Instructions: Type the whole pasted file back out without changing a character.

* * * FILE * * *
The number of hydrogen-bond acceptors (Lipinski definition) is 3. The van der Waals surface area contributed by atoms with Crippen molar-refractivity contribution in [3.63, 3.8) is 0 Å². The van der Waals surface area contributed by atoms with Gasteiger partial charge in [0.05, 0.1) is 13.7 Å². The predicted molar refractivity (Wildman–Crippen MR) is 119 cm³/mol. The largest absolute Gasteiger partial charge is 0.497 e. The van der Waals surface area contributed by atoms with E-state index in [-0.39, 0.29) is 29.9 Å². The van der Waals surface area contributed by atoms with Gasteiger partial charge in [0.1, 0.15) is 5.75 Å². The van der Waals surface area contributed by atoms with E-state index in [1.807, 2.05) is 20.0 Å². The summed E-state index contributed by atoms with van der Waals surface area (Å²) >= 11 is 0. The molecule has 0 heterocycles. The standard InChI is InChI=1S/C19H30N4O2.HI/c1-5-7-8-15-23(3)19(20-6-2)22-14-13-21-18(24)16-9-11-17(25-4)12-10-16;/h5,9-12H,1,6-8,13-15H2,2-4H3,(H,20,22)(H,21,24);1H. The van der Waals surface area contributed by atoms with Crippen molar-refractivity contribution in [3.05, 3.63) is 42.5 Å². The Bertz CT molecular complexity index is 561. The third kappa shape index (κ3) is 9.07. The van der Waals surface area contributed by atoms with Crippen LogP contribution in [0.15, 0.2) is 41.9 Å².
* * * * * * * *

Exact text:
The number of hydrogen-bond acceptors (Lipinski definition) is 3. The van der Waals surface area contributed by atoms with Crippen molar-refractivity contribution in [3.63, 3.8) is 0 Å². The van der Waals surface area contributed by atoms with Gasteiger partial charge in [0.05, 0.1) is 13.7 Å². The predicted molar refractivity (Wildman–Crippen MR) is 119 cm³/mol. The largest absolute Gasteiger partial charge is 0.497 e. The van der Waals surface area contributed by atoms with E-state index in [-0.39, 0.29) is 29.9 Å². The van der Waals surface area contributed by atoms with Gasteiger partial charge in [0.1, 0.15) is 5.75 Å². The van der Waals surface area contributed by atoms with E-state index in [1.807, 2.05) is 20.0 Å². The summed E-state index contributed by atoms with van der Waals surface area (Å²) >= 11 is 0. The molecule has 0 heterocycles. The standard InChI is InChI=1S/C19H30N4O2.HI/c1-5-7-8-15-23(3)19(20-6-2)22-14-13-21-18(24)16-9-11-17(25-4)12-10-16;/h5,9-12H,1,6-8,13-15H2,2-4H3,(H,20,22)(H,21,24);1H. The van der Waals surface area contributed by atoms with Crippen molar-refractivity contribution in [3.05, 3.63) is 42.5 Å². The Bertz CT molecular complexity index is 561. The third kappa shape index (κ3) is 9.07. The van der Waals surface area contributed by atoms with Crippen LogP contribution in [0.15, 0.2) is 41.9 Å².